OLDSMAR, Fla., Feb. 28, 2017 (GLOBE NEWSWIRE) -- Cryo-Cell International, Inc. (OTCQB:CCEL) (the “Company”), the world’s first private cord blood bank to separate and store stem cells in 1992, announced results for its fiscal year 2016.   Consolidated revenues for fiscal 2016 were approximately $23.1 million compared to approximately $21.1 million for fiscal 2015.  The revenues for fiscal 2016 consisted of approximately $21.8 million in processing and storage fee revenue, $1.0 million in licensee income, and $350,000 in product revenue compared to approximately $19.6 million in processing and storage fee revenue, approximately $1.0 million in licensee income and $471,000 in product revenue for fiscal 2015. The Company reported a net loss in fiscal 2016 of ($1.3) million, or ($0.16) per basic share, compared to net income of $8.1 million, or $0.85 per basic share and $0.83 per diluted share, in fiscal 2015.  The net loss in fiscal 2016 resulted from the cancellation of certain interests in the Florida Revenue Sharing Agreement and certain interests in the Texas Revenue Sharing Agreement resulting in loss on extinguishment of revenue sharing agreements in the amount of $2.3 million, goodwill and intangible assets impairment of $2.0 million, a 19% increase in selling, general and administrative expenses and a 3% increase in cost of sales.  This was offset by a 10% increase in total revenue and an income tax benefit of approximately $1,159,000.  During fiscal 2015, the Company released approximately $8.2 million of its valuation allowance for income taxes. Cash and Cash Equivalent Position             As of November 30, 2016, the Company had cash and cash equivalents of $3.5 million.  The Company’s cash decreased by approximately $652,000 during fiscal 2016, primarily as a result of approximately $10.8 million used for stock repurchases offset by cash flow from operations of approximately $5.0 million and an increase in total debt to approximately $10.2 million. Founded in 1989, Cryo-Cell International, Inc. is the world's first private cord blood bank.  More than 500,000 parents from 87 countries trust Cryo-Cell to preserve their family members' stem cells.  Cryo-Cell's mission is to provide clients with state-of-the-art stem cell cryopreservation services and support the advancement of regenerative medicine. Cryo-Cell operates in a facility that is FDA registered, cGMP-/cGTP-compliant and is licensed in all states requiring licensure. Besides being AABB accredited as a cord blood facility, Cryo-Cell is also the first U.S. (for private use only) cord blood bank to receive FACT accreditation for adhering to the most stringent cord blood quality standards set by any internationally recognized, independent accrediting organization. In addition, Cryo-Cell is ISO 9001:2008 certified by BSI, an internationally recognized, quality assessment organization. Cryo-Cell is a publicly traded company, OTCQB:CCEL. For more information, please visit www.cryo-cell.com. Statements wherein the terms “believes”, “intends”, “projects”, “anticipates”, “expects”, and similar expressions as used are intended to reflect “forward-looking statements” of the Company. The information contained herein is subject to various risks, uncertainties and other factors that could cause actual results to differ materially from the results anticipated in such forward-looking statements or paragraphs, many of which are outside the control of the Company. These uncertainties and other factors include the success of the Company’s global expansion initiatives and product diversification, the Company’s actual future ownership stake in future therapies emerging from its collaborative research partnerships, the success related to its IP portfolio, the Company’s future competitive position in stem cell innovation, future success of its core business and the competitive impact of public cord blood banking on the Company’s business, the Company’s ability to minimize future costs to the Company related to R&D initiatives and collaborations and the success of such initiatives and collaborations, the success and enforceability of the Company’s menstrual stem cell technology license agreements and umbilical cord blood license agreements and their ability to provide the Company with royalty fees, the ability of the reproductive tissue storage to generate new revenues for the Company and those risks and uncertainties contained in risk factors described in documents the Company files from time to time with the Securities and Exchange Commission, including the most recent Annual Report on Form 10-K, Quarterly Reports on Form 10-Q and any Current Reports on Form 8-K filed by the Company. The Company disclaims any obligations to subsequently revise any forward-looking statements to reflect events or circumstances after the date of such statements.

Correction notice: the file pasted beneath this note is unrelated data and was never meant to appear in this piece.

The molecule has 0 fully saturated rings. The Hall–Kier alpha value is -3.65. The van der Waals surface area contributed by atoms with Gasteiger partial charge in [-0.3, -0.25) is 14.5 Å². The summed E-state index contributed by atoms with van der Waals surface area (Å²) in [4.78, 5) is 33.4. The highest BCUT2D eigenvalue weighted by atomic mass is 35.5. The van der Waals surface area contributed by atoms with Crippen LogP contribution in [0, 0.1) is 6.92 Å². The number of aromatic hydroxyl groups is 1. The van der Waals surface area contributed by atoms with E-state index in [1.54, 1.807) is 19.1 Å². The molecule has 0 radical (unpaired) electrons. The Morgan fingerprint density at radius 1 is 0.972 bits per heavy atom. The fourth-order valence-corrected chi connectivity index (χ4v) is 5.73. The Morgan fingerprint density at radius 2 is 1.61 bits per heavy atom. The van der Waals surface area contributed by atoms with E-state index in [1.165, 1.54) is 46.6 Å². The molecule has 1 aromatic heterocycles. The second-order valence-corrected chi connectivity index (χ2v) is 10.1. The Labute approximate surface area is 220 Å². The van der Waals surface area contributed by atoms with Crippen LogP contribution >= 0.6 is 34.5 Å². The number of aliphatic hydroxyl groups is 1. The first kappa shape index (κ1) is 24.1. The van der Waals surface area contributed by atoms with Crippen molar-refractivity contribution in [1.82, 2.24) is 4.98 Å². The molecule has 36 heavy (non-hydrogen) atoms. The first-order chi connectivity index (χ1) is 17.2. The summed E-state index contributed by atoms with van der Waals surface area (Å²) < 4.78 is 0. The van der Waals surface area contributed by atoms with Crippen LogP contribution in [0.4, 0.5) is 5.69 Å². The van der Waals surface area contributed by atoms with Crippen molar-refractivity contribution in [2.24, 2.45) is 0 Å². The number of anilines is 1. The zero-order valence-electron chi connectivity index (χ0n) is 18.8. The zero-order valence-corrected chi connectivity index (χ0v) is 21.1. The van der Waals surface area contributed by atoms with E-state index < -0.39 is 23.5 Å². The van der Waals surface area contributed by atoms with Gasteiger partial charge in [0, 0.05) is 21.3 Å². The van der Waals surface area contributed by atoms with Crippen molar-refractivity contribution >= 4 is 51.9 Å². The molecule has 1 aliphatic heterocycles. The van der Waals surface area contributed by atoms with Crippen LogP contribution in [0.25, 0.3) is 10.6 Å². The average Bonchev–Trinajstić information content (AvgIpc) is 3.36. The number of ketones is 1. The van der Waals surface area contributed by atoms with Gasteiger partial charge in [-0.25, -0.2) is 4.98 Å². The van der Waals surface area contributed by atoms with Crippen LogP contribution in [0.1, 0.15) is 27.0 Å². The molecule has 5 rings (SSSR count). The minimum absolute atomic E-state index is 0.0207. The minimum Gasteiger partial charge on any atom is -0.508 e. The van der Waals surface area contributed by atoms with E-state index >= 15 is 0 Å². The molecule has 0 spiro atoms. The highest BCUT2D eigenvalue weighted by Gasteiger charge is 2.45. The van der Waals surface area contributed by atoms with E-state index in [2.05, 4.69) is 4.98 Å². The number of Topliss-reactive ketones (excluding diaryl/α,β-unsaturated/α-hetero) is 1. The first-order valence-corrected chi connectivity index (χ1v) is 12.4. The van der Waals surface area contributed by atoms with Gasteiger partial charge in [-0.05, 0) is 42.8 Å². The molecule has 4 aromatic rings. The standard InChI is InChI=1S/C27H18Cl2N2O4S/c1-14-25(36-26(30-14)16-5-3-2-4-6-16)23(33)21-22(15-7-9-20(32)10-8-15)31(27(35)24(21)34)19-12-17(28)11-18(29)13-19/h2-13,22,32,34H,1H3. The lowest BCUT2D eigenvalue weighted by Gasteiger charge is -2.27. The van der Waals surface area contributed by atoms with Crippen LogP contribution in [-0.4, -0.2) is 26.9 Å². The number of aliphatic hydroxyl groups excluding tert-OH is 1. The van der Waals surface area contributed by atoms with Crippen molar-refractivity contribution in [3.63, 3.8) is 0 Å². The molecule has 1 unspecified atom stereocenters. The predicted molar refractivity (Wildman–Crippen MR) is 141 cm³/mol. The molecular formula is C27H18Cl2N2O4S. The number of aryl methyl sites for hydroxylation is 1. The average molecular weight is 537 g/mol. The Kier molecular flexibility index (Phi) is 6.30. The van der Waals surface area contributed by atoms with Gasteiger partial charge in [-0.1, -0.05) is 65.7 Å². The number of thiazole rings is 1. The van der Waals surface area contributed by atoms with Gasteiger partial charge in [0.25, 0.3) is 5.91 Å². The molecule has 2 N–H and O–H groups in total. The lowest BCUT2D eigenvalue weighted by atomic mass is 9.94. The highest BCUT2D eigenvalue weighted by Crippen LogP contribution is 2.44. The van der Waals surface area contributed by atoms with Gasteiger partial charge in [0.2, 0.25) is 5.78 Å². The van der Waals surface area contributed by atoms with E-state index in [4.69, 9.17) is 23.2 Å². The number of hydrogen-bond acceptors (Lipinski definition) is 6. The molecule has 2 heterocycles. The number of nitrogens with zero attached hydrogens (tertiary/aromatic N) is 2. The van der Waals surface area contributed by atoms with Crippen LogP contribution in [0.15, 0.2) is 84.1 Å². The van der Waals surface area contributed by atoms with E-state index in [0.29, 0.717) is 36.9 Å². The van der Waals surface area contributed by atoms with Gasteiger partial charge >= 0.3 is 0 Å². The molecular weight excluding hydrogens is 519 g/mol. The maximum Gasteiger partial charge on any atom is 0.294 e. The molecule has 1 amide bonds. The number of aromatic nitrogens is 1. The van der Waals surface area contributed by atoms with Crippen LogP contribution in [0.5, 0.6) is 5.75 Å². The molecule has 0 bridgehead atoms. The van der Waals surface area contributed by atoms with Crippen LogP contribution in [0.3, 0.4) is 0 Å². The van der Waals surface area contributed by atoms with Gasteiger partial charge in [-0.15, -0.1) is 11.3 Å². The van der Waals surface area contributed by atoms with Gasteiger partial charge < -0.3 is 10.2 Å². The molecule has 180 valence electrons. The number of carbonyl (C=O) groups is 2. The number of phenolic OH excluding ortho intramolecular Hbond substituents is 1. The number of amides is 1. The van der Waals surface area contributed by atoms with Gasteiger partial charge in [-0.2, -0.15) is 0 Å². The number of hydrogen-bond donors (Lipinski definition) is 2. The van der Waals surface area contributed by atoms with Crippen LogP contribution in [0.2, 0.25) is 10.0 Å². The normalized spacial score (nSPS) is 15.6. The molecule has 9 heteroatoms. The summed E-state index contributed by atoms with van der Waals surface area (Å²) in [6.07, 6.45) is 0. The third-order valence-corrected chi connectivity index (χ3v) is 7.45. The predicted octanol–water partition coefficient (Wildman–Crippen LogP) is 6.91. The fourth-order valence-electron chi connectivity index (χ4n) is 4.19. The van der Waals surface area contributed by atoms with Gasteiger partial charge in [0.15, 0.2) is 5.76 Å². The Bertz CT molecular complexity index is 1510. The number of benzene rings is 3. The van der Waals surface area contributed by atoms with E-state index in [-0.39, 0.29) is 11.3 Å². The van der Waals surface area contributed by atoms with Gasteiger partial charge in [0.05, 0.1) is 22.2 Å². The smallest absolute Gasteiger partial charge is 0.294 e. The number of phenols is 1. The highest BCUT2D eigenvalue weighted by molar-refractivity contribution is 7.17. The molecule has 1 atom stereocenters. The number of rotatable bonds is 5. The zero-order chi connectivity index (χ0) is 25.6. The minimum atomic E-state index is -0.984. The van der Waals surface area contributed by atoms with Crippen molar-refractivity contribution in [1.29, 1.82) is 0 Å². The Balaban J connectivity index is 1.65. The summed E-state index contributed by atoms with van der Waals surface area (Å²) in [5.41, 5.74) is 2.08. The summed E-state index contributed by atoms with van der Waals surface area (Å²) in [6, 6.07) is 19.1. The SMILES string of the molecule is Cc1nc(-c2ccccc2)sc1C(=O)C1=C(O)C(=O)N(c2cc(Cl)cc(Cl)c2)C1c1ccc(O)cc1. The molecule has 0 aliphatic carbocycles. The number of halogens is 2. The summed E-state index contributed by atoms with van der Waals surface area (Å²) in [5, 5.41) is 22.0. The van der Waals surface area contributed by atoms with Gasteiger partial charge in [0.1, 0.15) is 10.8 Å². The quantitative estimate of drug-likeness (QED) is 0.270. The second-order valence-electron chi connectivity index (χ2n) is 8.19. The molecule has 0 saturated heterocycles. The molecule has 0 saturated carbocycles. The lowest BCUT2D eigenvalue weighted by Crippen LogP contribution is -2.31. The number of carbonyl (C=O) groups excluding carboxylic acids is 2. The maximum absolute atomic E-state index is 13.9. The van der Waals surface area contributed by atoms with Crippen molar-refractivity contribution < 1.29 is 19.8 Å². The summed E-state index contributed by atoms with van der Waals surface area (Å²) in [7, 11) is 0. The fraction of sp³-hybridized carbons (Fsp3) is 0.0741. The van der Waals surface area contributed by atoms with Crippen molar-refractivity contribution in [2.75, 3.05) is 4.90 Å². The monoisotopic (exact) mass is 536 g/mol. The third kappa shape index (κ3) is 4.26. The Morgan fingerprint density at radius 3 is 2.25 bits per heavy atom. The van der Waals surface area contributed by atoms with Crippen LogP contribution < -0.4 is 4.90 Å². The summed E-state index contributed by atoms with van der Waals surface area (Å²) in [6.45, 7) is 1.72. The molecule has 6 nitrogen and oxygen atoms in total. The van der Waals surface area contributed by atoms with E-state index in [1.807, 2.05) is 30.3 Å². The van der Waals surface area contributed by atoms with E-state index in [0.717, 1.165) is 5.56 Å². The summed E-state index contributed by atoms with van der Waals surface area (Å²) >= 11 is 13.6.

Mojica-Henshaw M.P.,University of Utah | jacobson P.,University of Utah | Morris J.,University of Utah | Kelley L.,Cryo Cell International Inc | And 3 more authors.
Cytotherapy | Year: 2013